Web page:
Jun 29 2012
The Evils of Food Speculation
In recent years we have witnessed the devastating impact that food insecurity can have on the poorest people in the world. Last year a severe humanitarian crisis developed in the Horn of Africa as the result of famine. It is estimated that around 27% of children in the developing world are malnourished, putting their development at risk and in danger of contracting disease.
Food insecurity always hits the poorest hardest. Although there are many causes of food insecurity such as the need for better investment in the agricultural sector in developing countries, the issue of “land-grab” and trade distorting subsidies, perhaps the most shocking to those of us in the West, is that of financial speculation on basic food commodities.
At a time where the price of basic food staples such as wheat, maize and soy are increasing beyond the purchasing power of those in the poorest countries, it is a scandal that banks in the West are contributing to this perilous situation. Deregulation of financial markets, a feature of the neo-liberal ideology which Margaret Thatcher championed, has caused banks to practically gamble on the prices of all manner of goods including the bare essentials we need to survive such as food.
In recent years speculators have accentuated the food crises by causing dramatic spikes and crashes in the price of food staples. An example of this speculation is ‘futures contracts’ which original purpose was to guarantee the farmer a set price for their crops to provide stability in a sometimes volatile industry (erratic nature of crops). Over the last twenty years, however, these ‘future contracts’ have been hijacked by speculators who have no interest in the food as actual physical goods but instead as investments which they can buy low and sell for a higher profit.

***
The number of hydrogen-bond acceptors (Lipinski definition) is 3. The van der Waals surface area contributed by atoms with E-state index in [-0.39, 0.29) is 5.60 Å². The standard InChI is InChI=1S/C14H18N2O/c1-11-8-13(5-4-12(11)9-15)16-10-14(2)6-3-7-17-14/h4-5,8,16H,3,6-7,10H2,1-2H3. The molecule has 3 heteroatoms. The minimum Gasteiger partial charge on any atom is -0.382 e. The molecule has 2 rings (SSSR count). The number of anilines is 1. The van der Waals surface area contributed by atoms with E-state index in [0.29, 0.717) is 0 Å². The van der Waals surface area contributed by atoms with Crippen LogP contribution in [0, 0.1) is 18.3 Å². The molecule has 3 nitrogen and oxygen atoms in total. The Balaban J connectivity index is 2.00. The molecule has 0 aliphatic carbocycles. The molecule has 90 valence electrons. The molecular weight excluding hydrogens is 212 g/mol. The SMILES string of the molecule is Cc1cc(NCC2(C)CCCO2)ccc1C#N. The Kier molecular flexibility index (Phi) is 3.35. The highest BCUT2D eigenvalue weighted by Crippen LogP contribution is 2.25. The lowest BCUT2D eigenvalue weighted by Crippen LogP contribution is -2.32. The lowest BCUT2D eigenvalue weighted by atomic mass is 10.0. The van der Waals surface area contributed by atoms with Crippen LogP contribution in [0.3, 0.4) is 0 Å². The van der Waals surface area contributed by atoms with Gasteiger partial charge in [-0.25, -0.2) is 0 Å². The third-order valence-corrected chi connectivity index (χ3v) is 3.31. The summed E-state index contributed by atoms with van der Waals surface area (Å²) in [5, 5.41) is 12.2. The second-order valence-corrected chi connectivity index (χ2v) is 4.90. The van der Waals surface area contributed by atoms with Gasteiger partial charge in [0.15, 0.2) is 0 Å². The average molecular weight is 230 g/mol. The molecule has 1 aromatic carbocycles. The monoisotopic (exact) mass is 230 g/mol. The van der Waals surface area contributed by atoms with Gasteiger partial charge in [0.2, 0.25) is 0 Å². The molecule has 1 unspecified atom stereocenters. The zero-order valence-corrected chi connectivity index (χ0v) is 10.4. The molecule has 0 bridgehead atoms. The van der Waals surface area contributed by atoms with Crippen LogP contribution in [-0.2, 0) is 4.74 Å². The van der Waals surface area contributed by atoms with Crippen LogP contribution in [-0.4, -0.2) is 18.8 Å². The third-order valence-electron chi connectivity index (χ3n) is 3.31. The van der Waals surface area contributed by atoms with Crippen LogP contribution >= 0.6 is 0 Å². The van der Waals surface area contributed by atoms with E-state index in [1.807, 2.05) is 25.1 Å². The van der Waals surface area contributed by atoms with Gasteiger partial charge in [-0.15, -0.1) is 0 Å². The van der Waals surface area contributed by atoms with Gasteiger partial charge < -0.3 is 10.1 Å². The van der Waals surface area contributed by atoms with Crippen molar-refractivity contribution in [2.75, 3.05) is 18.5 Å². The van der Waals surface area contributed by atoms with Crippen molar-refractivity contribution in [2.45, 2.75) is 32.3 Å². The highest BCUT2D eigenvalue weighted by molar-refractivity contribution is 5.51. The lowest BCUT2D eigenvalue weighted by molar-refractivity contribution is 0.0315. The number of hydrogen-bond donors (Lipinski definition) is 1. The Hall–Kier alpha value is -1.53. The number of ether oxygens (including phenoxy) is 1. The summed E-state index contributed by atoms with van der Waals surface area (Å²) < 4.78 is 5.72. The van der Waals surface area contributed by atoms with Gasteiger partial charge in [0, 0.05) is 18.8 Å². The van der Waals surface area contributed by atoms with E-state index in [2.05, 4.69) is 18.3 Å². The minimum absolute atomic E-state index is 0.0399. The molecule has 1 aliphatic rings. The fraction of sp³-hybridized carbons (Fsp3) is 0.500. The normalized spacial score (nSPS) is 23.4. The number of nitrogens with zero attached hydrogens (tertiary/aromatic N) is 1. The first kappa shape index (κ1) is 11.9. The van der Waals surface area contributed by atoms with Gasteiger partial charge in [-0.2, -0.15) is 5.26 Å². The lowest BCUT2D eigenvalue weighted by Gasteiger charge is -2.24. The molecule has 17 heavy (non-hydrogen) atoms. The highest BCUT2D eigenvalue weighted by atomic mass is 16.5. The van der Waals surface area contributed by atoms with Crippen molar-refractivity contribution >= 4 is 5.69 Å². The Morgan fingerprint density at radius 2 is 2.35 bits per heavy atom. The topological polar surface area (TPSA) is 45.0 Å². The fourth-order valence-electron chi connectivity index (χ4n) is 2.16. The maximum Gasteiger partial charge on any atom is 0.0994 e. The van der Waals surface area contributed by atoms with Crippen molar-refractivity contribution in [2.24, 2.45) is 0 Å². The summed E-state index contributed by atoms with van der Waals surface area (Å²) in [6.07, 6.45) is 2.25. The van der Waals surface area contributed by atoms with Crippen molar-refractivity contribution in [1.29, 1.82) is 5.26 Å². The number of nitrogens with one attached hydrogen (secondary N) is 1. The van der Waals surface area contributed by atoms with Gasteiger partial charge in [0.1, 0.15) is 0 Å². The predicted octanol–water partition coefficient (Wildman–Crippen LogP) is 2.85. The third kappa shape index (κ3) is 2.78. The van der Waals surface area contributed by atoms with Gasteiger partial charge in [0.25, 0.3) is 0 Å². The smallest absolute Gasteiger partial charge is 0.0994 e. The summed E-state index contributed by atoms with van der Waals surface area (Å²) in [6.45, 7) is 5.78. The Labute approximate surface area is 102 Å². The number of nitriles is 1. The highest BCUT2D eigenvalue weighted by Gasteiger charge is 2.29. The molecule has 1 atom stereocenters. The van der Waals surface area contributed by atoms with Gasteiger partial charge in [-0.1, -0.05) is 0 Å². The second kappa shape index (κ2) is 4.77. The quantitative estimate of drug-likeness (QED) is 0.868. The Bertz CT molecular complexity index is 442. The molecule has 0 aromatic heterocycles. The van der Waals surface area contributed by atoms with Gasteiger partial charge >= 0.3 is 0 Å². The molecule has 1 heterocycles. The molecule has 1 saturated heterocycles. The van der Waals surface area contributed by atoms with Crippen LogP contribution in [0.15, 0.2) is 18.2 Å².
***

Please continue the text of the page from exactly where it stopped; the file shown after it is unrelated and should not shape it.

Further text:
It is immoral to fuel food insecurity by speculating on prices for profit at a time when so much of the world’s population is struggling to feed themselves.
The European Parliament is currently reviewing financial legislation and the Socialist & Democrats (S&D) Group is at the forefront of trying to push through new regulations to prevent speculation on basic food commodities. Currently a revision of the Markets in Financial Instruments Directive (MiFID) is currently proceeding before the Economic and Monetary Affairs committee of the European Parliament and my colleague Arlene McCarthy, who is Vice-President of the Committee, is looking to ensure that commodity markets work in the interest of consumers and producers and not financial traders. The report calls on provisions for derivatives to be standardised and traded on exchange and limits to be set on the number of contracts a financial institution can take out on a commodity. Once the report has been voted on and adopted in committee it will appear before the entire Parliament for approval.
I was also Rapporteur of a report that recently went through Parliaments, African, Caribbean and Pacific Joint Parliamentary Assembly (ACP-JPA), which dealt with the issue of food security and price volatility. My Report identified financial speculation on food prices as one of the key contributors to price volatility on global food prices and called for much stronger regulation of financial institutions. The resolution called on the G20 to come forward with international action to combat dangerous speculation and avoid excessive price volatility.
It is of the utmost importance that governments across the globe take strong and brave action to regulate financial institutions which for too long have been allowed to do as they please with no boundaries.
I will continue to do all I can in my capacity as Member of the European Parliament to push for increased financial regulation.